When I started blogs4God back on July 29, 2002, I had but a couple hundred links to deal with. Now, we’re getting close to 700 links and it’s getting hard to write-up caches on who said what. So I’ve finally started in earnest my blogs4God aggregation project.
The first step is to see who’s updated their pages most recently. Only one problem, using LWP doesn’t help me out with server-assisted &/or dynamically generated pages, such as those that end in .shtml or .php.
Fortunately, those who are slick enough to use server-side includes or server-side scripting languages are also usually slick enough to provide some sort of RSS, RDF or XML syndication file — which is static and offers a very good substitute for finding out when a page was modified.
So what I needed to do was write a program that would use LWP to get the last-modified date of the page. If the date failed, then call a program that would seek out and find an associated syndication file. So I tried Aaron Straup Cope’s RSSAutodiscovery module, only people such as yours truly tend to make all sorts of omissions and mistakes in offering a link.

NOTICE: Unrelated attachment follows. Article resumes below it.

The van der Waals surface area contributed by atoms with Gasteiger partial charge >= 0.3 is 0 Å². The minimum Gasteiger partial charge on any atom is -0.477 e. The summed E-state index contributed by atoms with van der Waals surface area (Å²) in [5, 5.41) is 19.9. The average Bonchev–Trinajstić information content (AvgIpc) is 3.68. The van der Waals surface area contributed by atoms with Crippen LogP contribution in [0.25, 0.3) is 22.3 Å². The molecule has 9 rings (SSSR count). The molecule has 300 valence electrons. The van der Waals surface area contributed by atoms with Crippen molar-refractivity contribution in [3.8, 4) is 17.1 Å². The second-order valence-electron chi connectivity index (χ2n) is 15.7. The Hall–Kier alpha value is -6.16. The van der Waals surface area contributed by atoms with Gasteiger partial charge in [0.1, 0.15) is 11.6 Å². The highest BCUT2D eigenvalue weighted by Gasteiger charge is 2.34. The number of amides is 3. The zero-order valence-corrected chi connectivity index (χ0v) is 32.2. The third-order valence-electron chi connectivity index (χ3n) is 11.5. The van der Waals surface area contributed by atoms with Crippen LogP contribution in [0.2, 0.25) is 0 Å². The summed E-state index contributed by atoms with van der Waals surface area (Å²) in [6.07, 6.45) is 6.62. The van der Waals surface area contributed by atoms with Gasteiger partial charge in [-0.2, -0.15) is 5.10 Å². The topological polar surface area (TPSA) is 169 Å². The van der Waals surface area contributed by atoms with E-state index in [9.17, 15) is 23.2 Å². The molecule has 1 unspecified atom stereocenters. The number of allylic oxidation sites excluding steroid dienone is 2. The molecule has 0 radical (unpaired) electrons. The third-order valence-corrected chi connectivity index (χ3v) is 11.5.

So I wrote a Perl module named RSS::FeedFinder which looks for anything closely resembling a link or a reference to an RSS, RDF or XML feed, adds it to a weighed list based upon search criteria. One can then retreive the entire list, or just the entry for a particular method/weight.
Yeah, that was total geek-speak. Okay, it employs some really light-weight heuristics to give you the best shot at syndication file. It also needs alot of work. The code is ugly, and there are about a dozen things I could do better. But it works for me for now — so here is your chance to improve on it:
See what I mean? Needs work. That said, if you’re interested in how the pros do it, then I’d suggest a quick visit on over to Mark Pilgrim’s RSS Parser Project. I know I am, because that’s the next step.